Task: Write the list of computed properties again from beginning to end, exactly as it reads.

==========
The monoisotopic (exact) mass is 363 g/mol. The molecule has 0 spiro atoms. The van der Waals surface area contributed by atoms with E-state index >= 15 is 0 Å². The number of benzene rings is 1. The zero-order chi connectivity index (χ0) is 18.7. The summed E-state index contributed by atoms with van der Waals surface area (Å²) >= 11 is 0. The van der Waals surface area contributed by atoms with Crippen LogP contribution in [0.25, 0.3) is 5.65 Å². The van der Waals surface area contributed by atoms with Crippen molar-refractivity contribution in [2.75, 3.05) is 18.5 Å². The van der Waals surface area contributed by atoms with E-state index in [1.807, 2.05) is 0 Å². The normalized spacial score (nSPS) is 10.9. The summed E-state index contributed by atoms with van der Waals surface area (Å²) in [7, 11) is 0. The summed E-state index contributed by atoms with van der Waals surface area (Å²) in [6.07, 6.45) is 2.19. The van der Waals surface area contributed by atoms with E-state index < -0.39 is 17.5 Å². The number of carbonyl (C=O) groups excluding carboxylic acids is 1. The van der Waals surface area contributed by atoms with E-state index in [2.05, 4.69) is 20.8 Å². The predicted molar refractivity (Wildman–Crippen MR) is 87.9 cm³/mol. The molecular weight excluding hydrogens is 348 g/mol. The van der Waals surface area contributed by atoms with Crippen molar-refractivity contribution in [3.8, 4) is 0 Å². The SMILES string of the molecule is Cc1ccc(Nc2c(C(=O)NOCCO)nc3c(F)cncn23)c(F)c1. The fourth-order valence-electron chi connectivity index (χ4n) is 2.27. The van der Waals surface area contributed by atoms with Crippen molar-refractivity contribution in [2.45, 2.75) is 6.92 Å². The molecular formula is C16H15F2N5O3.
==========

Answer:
The monoisotopic (exact) mass is 363 g/mol. The molecule has 0 spiro atoms. The van der Waals surface area contributed by atoms with E-state index >= 15 is 0 Å². The number of benzene rings is 1. The zero-order chi connectivity index (χ0) is 18.7. The summed E-state index contributed by atoms with van der Waals surface area (Å²) >= 11 is 0. The van der Waals surface area contributed by atoms with Crippen LogP contribution in [0.25, 0.3) is 5.65 Å². The van der Waals surface area contributed by atoms with Crippen molar-refractivity contribution in [2.75, 3.05) is 18.5 Å². The van der Waals surface area contributed by atoms with E-state index in [1.807, 2.05) is 0 Å². The normalized spacial score (nSPS) is 10.9. The summed E-state index contributed by atoms with van der Waals surface area (Å²) in [7, 11) is 0. The summed E-state index contributed by atoms with van der Waals surface area (Å²) in [6.07, 6.45) is 2.19. The van der Waals surface area contributed by atoms with E-state index < -0.39 is 17.5 Å². The number of carbonyl (C=O) groups excluding carboxylic acids is 1. The van der Waals surface area contributed by atoms with E-state index in [2.05, 4.69) is 20.8 Å². The predicted molar refractivity (Wildman–Crippen MR) is 87.9 cm³/mol. The molecular weight excluding hydrogens is 348 g/mol. The van der Waals surface area contributed by atoms with Crippen molar-refractivity contribution in [3.8, 4) is 0 Å². The SMILES string of the molecule is Cc1ccc(Nc2c(C(=O)NOCCO)nc3c(F)cncn23)c(F)c1. The fourth-order valence-electron chi connectivity index (χ4n) is 2.27. The van der Waals surface area contributed by atoms with Crippen molar-refractivity contribution in [2.45, 2.75) is 6.92 Å². The molecular formula is C16H15F2N5O3.